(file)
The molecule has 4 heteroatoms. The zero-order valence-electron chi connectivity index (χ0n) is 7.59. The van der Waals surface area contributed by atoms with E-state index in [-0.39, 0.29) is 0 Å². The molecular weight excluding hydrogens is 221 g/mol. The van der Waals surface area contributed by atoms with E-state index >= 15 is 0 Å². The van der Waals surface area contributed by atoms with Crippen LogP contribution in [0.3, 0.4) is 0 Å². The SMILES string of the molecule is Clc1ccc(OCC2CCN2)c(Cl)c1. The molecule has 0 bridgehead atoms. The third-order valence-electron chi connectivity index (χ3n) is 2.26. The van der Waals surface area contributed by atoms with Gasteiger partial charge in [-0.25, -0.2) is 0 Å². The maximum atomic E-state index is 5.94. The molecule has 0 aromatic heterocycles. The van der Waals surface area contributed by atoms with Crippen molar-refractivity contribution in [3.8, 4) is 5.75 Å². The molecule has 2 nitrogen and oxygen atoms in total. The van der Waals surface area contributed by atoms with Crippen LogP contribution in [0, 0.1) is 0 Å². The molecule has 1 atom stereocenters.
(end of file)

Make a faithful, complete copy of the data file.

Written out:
The molecule has 4 heteroatoms. The zero-order valence-electron chi connectivity index (χ0n) is 7.59. The van der Waals surface area contributed by atoms with E-state index in [-0.39, 0.29) is 0 Å². The molecular weight excluding hydrogens is 221 g/mol. The van der Waals surface area contributed by atoms with E-state index >= 15 is 0 Å². The van der Waals surface area contributed by atoms with Crippen LogP contribution in [0.3, 0.4) is 0 Å². The SMILES string of the molecule is Clc1ccc(OCC2CCN2)c(Cl)c1. The molecule has 0 bridgehead atoms. The third-order valence-electron chi connectivity index (χ3n) is 2.26. The van der Waals surface area contributed by atoms with Gasteiger partial charge in [-0.25, -0.2) is 0 Å². The maximum atomic E-state index is 5.94. The molecule has 0 aromatic heterocycles. The van der Waals surface area contributed by atoms with Crippen molar-refractivity contribution in [3.8, 4) is 5.75 Å². The molecule has 2 nitrogen and oxygen atoms in total. The van der Waals surface area contributed by atoms with Crippen LogP contribution in [0, 0.1) is 0 Å². The molecule has 1 atom stereocenters.